The Definition of No-Fault Insurance

Understanding no-fault insurance can help you after an accident.
Understanding no-fault insurance can help you after an accident. (Image: Choque frontal image by quicolopez from

Under no-fault insurance, each party's respective insurance company pays for his damages regardless of who is at fault in a motor vehicle accident. In a no-fault state, you and your passengers seek reimbursement from your own insurance company even if the accident was caused by another driver. That driver also would be compensated by her insurance company. The companies then would settle reimbursement issues among themselves. Not every state requires no-fault auto insurance.


No-fault insurance was introduced in the 1970s with legislation granting individuals the right to seek medical cost reimbursements directly from their own insurance companies. Allen Insurance Financial Group, a nationwide brokerage, says the idea was to reduce the cost of litigation relating to injuries from auto accidents by preventing individuals from suing each other after a collision. The concept gained popularity and legislative momentum in the 1990s, according to US Insurance Online.

Pure No-Fault

According to Allen Financial Insurance Group, lawsuits are not permitted between drivers for medical costs under a pure no-fault system. You and your passengers are limited to your personal injury protection (PIP) policy coverage amount and your health insurance benefits when injured in an auto accident. You are not able to sue for additional medical expenses beyond those covered by insurance, even if someone else is responsible for your injuries. As of June 2010 there are no states that operate under a pure no-fault system.

Partial No-Fault

Allen Group says that partial no-fault states such as Florida, New York and Kentucky establish a threshold beyond which injured parties can sue each other. For example, if the threshold in your state is $50,000 and your injuries total $60,000, you can sue the responsible party for the $10,000 above what is covered by the insurance. Injuries below the threshold amount cannot be litigated. Each state sets its own threshold. The threshold can be strictly monetary or use different criteria such as number of days of disability.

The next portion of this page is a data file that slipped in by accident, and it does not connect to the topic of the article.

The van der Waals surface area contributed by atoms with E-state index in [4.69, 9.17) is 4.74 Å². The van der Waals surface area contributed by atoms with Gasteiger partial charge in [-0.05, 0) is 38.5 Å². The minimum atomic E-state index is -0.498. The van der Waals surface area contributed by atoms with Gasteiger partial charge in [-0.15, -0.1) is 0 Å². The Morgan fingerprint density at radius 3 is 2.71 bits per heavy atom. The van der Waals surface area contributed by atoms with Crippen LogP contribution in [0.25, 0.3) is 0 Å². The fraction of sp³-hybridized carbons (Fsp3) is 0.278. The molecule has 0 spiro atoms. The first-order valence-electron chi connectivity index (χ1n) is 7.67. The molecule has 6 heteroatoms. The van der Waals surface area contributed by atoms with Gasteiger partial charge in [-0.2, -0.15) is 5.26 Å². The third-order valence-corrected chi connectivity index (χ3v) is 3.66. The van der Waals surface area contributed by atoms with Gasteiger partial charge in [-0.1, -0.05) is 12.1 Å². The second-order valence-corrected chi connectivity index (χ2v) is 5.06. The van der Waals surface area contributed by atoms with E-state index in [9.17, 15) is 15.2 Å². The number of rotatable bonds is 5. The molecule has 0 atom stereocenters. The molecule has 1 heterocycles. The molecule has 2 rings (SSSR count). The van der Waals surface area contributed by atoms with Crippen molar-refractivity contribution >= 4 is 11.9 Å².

Choice No-Fault

Some states such as Pennsylvania and New Jersey offer insurance choices to their residents. Both no-fault and traditional fault-based insurance is available for purchase. In no-fault policies, according to US Insurance Online, the state mandates a minimum coverage for the policy. If you have a no-fault policy in a state such as this you have limited ability to sue other drivers for your medical costs.

Traditional Insurance

Some states, such as California, Texas and Wyoming, do not offer no-fault insurance at all. According to Allen Group, in traditional insurance the insurance companies determine fault in each auto accident, and the responsible party is liable for all damages suffered by all parties, whether injury or property damage. You can typically sue for claims-related damages not covered by insurance.

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